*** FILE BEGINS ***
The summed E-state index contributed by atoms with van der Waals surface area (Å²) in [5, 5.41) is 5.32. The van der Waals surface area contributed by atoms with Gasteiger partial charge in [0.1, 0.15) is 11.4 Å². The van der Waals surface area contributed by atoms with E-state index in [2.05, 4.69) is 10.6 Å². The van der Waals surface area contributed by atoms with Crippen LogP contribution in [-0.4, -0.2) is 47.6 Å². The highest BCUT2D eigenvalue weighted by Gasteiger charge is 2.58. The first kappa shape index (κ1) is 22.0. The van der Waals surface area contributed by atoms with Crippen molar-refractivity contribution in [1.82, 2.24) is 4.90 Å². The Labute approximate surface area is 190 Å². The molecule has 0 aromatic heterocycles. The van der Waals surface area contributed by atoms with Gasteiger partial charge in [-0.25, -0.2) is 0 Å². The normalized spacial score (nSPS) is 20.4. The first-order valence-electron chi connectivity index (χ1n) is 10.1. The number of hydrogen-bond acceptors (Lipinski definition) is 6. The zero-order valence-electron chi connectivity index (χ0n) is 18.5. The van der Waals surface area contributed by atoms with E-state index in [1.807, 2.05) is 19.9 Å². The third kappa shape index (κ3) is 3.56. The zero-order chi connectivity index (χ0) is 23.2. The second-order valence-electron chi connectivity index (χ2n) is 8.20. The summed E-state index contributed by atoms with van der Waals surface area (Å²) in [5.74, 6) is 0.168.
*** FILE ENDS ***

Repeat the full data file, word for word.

The summed E-state index contributed by atoms with van der Waals surface area (Å²) in [5, 5.41) is 5.32. The van der Waals surface area contributed by atoms with Gasteiger partial charge in [0.1, 0.15) is 11.4 Å². The van der Waals surface area contributed by atoms with E-state index in [2.05, 4.69) is 10.6 Å². The van der Waals surface area contributed by atoms with Crippen LogP contribution in [-0.4, -0.2) is 47.6 Å². The highest BCUT2D eigenvalue weighted by Gasteiger charge is 2.58. The first kappa shape index (κ1) is 22.0. The van der Waals surface area contributed by atoms with Crippen molar-refractivity contribution in [1.82, 2.24) is 4.90 Å². The Labute approximate surface area is 190 Å². The molecule has 0 aromatic heterocycles. The van der Waals surface area contributed by atoms with Gasteiger partial charge in [-0.25, -0.2) is 0 Å². The normalized spacial score (nSPS) is 20.4. The first-order valence-electron chi connectivity index (χ1n) is 10.1. The number of hydrogen-bond acceptors (Lipinski definition) is 6. The zero-order valence-electron chi connectivity index (χ0n) is 18.5. The van der Waals surface area contributed by atoms with E-state index in [1.807, 2.05) is 19.9 Å². The third kappa shape index (κ3) is 3.56. The zero-order chi connectivity index (χ0) is 23.2. The second-order valence-electron chi connectivity index (χ2n) is 8.20. The summed E-state index contributed by atoms with van der Waals surface area (Å²) in [5.74, 6) is 0.168.